[show abstract][hide abstract] ABSTRACT: Clostridium difficile is currently the major cause of nosocomial intestinal diseases associated with antibiotic therapy in adults. In order to improve our knowledge on C. difficile-host interactions, we analysed the genome-wide temporal expression of C. difficile 630 genes during the first 38 hours of mouse colonization, to identify genes whose expression is modulated in vivo, suggesting that they may play a role to facilitate the colonization process. In the ceaca of the C. difficile-monoassociated mice, 549 genes of the C. difficile genome were differentially expressed when compared to in vitro growth, and were distributed in several functional categories. Overall, our results emphasize the roles of genes involved in host adaptation. Colonization results in a metabolic shift with genes responsible for the fermentation as well as several other metabolic pathways inversely regulated to those involved in carbon metabolism. In addition, several genes involved in stress responses, such as ferrous iron uptake or response to oxidative stress, were regulated in vivo. Interestingly, many genes encoding conserved hypothetical proteins (CHP) were highly and specifically up-regulated in vivo. Moreover, genes for all stages of sporulation were quickly induced in vivo, highlighting that sporulation is central to the persistence of C. difficile in the gut and to its ability to spread in the environment. Finally, we inactivated two genes differentially expressed in vivo, and evaluated the relative colonization fitness of the wild type and the mutant strains in co-infection experiments. We identified a CHP as a putative colonization factor, supporting that the in vivo transcriptomics approach can unravel new C. difficile virulence genes.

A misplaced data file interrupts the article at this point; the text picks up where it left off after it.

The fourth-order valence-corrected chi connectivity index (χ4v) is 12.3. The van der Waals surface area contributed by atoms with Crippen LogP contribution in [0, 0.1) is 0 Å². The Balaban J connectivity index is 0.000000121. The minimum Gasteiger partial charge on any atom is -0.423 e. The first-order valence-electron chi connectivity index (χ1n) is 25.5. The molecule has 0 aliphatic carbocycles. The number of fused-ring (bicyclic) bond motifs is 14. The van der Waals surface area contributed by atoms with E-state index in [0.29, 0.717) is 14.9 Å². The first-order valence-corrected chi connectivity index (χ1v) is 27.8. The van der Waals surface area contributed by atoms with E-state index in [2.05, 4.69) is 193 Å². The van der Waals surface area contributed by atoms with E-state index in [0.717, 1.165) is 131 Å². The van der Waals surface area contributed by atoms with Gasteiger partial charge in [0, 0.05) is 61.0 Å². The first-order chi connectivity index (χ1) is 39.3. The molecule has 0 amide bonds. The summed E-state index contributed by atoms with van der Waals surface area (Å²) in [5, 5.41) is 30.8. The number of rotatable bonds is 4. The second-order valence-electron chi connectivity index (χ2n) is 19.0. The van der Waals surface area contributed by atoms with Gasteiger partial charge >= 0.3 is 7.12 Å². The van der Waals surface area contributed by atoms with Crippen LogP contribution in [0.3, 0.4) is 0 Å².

Infection and immunity 07/2013;